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Miquel Barceló (1957)


166 x 40 x 37 cm
Private collection
© Estudio Miquel Barceló, 2020

Leer Transcripción

Influential artists in the history of the Western art of the twentieth century, such as Gauguin, Picasso, Fontana and Miró, found in the ancient practice of ceramics an opportunity for plastic experimentation that enabled them to overcome the limits imposed by the two-dimensional surface of the painting. 


Aware of forming part of a saga of painters who love clay, over time Barceló has given this technique a predominant place in his work. His earliest incursions into the world of terracotta took place in Mali, a landlocked country in Western Africa, midway through the 1990s. For the Majorcan artist, Africa feels like home, and also served as a studio that he regularly traveled back to, until the political circumstances prevented him from doing so. Since then, Mali has become a place of great significance, for his life as well as his work. In a land that was seemingly inhospitable to artistic creation, and in the midst of an animistic cultural environment, the painter began to use clay in accordance with the local technique:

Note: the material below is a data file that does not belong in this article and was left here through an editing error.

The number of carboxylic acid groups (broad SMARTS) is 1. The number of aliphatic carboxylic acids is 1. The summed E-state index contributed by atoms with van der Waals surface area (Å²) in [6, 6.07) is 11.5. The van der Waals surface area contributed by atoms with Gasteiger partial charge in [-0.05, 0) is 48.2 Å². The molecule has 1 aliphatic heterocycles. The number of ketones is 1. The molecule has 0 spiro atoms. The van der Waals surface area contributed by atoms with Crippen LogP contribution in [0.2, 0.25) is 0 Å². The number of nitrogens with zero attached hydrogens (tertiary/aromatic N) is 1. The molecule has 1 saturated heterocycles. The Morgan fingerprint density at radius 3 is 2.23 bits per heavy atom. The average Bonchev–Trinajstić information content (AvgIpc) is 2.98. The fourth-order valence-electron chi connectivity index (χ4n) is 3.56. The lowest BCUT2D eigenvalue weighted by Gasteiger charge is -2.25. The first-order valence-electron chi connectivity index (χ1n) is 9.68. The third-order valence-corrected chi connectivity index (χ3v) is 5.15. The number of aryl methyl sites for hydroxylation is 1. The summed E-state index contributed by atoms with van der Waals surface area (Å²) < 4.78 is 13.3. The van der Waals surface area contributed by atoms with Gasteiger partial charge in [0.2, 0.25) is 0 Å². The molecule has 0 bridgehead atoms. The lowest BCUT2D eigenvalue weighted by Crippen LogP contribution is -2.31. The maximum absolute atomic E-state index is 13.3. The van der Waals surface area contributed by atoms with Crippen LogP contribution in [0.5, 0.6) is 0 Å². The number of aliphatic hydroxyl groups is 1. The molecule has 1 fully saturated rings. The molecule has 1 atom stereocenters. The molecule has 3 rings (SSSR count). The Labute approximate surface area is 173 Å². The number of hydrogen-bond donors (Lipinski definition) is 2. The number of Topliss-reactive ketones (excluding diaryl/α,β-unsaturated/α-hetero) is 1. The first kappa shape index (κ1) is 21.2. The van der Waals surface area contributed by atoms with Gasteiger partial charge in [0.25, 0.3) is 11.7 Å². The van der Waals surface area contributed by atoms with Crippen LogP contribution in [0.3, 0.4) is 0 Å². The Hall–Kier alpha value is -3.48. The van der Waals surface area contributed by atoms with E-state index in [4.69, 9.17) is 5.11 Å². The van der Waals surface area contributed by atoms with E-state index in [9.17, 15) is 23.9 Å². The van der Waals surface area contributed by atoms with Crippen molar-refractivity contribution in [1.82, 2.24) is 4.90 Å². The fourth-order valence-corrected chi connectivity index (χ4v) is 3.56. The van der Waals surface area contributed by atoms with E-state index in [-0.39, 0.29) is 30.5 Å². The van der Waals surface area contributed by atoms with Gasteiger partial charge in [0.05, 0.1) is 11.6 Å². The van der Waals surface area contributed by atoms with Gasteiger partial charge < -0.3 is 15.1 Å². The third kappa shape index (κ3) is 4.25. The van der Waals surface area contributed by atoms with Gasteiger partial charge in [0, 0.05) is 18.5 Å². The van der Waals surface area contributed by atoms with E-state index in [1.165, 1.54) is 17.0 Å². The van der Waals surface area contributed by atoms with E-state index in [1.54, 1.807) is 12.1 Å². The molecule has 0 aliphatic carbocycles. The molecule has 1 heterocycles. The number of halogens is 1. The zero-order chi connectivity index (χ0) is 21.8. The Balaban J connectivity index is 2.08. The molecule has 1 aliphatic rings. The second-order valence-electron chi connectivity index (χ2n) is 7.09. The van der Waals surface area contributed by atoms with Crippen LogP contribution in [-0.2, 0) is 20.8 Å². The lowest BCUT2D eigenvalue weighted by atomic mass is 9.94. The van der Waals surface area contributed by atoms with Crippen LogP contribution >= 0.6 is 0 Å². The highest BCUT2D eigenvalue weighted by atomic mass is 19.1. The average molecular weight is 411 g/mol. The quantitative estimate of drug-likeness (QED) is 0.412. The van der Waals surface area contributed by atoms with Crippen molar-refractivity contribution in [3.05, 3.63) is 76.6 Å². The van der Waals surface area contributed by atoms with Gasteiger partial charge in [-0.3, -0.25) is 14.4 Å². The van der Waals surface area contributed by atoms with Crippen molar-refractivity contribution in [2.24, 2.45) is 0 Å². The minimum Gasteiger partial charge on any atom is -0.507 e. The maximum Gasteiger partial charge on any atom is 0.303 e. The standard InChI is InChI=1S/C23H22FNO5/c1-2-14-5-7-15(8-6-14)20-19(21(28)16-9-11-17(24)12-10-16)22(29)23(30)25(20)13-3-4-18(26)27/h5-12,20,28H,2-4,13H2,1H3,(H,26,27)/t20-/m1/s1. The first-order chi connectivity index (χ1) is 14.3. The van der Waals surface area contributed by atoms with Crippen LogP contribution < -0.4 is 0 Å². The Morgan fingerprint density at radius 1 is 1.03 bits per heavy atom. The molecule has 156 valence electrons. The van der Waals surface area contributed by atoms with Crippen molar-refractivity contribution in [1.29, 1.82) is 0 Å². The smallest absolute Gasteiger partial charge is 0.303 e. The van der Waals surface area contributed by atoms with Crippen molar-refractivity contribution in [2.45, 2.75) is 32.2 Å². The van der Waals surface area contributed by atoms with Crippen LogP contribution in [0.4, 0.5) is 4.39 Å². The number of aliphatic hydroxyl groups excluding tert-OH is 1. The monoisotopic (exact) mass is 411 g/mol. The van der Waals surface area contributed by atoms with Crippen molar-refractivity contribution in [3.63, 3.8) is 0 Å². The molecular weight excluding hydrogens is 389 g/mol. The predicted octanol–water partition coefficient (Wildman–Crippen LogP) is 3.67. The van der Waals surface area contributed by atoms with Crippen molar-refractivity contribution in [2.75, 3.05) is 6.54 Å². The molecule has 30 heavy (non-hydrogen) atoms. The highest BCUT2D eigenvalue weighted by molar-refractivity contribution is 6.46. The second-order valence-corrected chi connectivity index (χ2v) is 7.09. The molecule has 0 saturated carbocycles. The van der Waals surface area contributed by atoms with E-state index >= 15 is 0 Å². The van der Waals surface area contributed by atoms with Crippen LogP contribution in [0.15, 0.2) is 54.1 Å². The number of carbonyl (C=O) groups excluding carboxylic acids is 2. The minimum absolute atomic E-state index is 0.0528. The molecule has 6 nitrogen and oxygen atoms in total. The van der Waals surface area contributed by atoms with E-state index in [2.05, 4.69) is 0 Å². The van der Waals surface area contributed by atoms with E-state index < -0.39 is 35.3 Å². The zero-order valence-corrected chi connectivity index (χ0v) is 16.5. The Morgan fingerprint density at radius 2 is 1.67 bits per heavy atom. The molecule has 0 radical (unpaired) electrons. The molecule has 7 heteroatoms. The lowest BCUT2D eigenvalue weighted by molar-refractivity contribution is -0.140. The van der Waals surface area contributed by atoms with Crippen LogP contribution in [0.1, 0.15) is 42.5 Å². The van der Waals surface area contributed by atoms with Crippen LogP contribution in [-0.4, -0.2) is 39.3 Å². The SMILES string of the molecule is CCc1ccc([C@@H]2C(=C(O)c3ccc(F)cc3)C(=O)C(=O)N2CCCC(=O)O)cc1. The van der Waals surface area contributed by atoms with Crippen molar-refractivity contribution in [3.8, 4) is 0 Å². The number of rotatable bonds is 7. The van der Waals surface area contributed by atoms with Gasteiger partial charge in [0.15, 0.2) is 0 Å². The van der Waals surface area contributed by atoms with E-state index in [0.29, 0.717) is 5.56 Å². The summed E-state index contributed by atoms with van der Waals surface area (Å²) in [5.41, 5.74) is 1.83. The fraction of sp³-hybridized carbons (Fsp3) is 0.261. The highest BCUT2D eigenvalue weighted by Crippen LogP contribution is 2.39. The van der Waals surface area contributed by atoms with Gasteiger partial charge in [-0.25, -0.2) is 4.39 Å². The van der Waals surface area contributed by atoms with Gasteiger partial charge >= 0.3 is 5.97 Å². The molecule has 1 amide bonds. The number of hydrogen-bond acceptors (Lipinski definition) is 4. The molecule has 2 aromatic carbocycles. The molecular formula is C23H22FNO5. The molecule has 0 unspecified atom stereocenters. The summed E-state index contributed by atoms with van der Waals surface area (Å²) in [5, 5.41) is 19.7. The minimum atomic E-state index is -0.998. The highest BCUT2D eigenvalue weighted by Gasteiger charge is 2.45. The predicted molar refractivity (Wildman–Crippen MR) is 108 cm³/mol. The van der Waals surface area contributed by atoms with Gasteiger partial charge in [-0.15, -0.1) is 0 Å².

I started to make ceramics in Mali, and began by getting the clay. A lady showed me how: “Here there is blue clay, here there is red clay”. I started by picking up a stick, mixing, grinding… the most basic, definitely; really starting at the absolute beginning. Then we made those ovens that are made with straw because there’s no firewood, you know? They’re made with the most… with millet straw and a few twigs and dung… dried… camel and cow dung. That’s what they burn, because there’s no… there’s very little firewood and it’s expensive. And so that’s how I made my first ceramics. They must have been done at 400-500º… now, the ones we do are over a thousand, sometimes.... With firewood they’re done at 1100º, but of course, there’s a great deal of difference. But anyway, I’m pleased because it was like everything… it’s like starting in the Neolithic and then reaching… you know? When I worked with local potters it was like being in the nineteenth century and then arriving in the present after crossing… It’s a good metaphor for painting, don’t you think? That one goes backwards and forwards at the same time, wouldn’t you agree? 


The locations in Mali, the town of Arta in Majorca, the studio in Angers in the South of France, Vietri in Naples – where, over several months, he conceived and produced one of his most impressive and ambitious public works, the design for the chapel of Saint Peter in Majorca’s cathedral – and his current studio in La Teulera, in Majorca’s interior, have all aided Barceló in his search for, and discovery of, new procedures and expressive formulations in terracotta.